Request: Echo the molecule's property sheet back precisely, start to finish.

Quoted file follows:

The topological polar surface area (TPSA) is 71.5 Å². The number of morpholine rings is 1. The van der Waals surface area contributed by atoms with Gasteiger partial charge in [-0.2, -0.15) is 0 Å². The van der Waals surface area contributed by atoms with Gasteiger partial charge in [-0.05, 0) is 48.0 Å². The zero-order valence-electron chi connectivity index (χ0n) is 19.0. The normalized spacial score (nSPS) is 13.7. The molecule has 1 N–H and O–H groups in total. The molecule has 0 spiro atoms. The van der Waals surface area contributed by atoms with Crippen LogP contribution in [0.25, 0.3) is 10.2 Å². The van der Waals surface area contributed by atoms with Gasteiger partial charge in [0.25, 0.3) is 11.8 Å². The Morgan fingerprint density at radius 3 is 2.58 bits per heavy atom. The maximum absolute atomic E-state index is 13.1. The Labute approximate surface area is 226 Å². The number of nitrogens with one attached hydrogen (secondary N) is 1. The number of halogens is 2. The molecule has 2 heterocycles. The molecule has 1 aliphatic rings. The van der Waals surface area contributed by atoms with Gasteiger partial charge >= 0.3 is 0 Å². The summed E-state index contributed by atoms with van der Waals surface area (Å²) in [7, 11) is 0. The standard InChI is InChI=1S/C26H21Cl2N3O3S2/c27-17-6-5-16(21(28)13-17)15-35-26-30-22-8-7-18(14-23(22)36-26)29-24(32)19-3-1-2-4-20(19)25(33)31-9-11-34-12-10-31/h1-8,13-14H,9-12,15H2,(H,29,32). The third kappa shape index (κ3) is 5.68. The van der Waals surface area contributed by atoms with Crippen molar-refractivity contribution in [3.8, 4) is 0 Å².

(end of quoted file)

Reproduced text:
The topological polar surface area (TPSA) is 71.5 Å². The number of morpholine rings is 1. The van der Waals surface area contributed by atoms with Gasteiger partial charge in [-0.2, -0.15) is 0 Å². The van der Waals surface area contributed by atoms with Gasteiger partial charge in [-0.05, 0) is 48.0 Å². The zero-order valence-electron chi connectivity index (χ0n) is 19.0. The normalized spacial score (nSPS) is 13.7. The molecule has 1 N–H and O–H groups in total. The molecule has 0 spiro atoms. The van der Waals surface area contributed by atoms with Crippen LogP contribution in [0.25, 0.3) is 10.2 Å². The van der Waals surface area contributed by atoms with Gasteiger partial charge in [0.25, 0.3) is 11.8 Å². The Morgan fingerprint density at radius 3 is 2.58 bits per heavy atom. The maximum absolute atomic E-state index is 13.1. The Labute approximate surface area is 226 Å². The number of nitrogens with one attached hydrogen (secondary N) is 1. The number of halogens is 2. The molecule has 2 heterocycles. The molecule has 1 aliphatic rings. The van der Waals surface area contributed by atoms with Gasteiger partial charge >= 0.3 is 0 Å². The summed E-state index contributed by atoms with van der Waals surface area (Å²) in [7, 11) is 0. The standard InChI is InChI=1S/C26H21Cl2N3O3S2/c27-17-6-5-16(21(28)13-17)15-35-26-30-22-8-7-18(14-23(22)36-26)29-24(32)19-3-1-2-4-20(19)25(33)31-9-11-34-12-10-31/h1-8,13-14H,9-12,15H2,(H,29,32). The third kappa shape index (κ3) is 5.68. The van der Waals surface area contributed by atoms with Crippen molar-refractivity contribution in [3.8, 4) is 0 Å².